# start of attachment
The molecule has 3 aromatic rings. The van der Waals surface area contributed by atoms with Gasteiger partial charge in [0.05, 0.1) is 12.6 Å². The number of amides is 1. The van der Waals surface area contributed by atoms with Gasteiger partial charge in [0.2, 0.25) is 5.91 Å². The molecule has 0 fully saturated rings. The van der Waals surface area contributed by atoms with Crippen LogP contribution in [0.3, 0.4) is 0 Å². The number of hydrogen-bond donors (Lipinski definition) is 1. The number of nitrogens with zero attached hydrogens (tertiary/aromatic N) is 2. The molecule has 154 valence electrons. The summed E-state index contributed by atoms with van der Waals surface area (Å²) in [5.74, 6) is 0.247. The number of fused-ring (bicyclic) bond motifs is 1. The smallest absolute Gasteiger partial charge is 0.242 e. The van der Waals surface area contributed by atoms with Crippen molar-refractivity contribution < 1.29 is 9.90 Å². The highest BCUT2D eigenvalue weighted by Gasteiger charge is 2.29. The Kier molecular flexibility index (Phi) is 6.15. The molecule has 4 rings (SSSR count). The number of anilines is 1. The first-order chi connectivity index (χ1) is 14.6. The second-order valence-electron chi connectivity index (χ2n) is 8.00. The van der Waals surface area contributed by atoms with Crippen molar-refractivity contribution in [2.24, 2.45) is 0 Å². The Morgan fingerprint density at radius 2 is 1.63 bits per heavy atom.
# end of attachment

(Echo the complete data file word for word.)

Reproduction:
The molecule has 3 aromatic rings. The van der Waals surface area contributed by atoms with Gasteiger partial charge in [0.05, 0.1) is 12.6 Å². The number of amides is 1. The van der Waals surface area contributed by atoms with Gasteiger partial charge in [0.2, 0.25) is 5.91 Å². The molecule has 0 fully saturated rings. The van der Waals surface area contributed by atoms with Crippen LogP contribution in [0.3, 0.4) is 0 Å². The number of hydrogen-bond donors (Lipinski definition) is 1. The number of nitrogens with zero attached hydrogens (tertiary/aromatic N) is 2. The molecule has 154 valence electrons. The summed E-state index contributed by atoms with van der Waals surface area (Å²) in [5.74, 6) is 0.247. The number of fused-ring (bicyclic) bond motifs is 1. The smallest absolute Gasteiger partial charge is 0.242 e. The van der Waals surface area contributed by atoms with Crippen molar-refractivity contribution < 1.29 is 9.90 Å². The highest BCUT2D eigenvalue weighted by Gasteiger charge is 2.29. The Kier molecular flexibility index (Phi) is 6.15. The molecule has 4 rings (SSSR count). The number of anilines is 1. The first-order chi connectivity index (χ1) is 14.6. The second-order valence-electron chi connectivity index (χ2n) is 8.00. The van der Waals surface area contributed by atoms with Crippen molar-refractivity contribution in [2.24, 2.45) is 0 Å². The Morgan fingerprint density at radius 2 is 1.63 bits per heavy atom.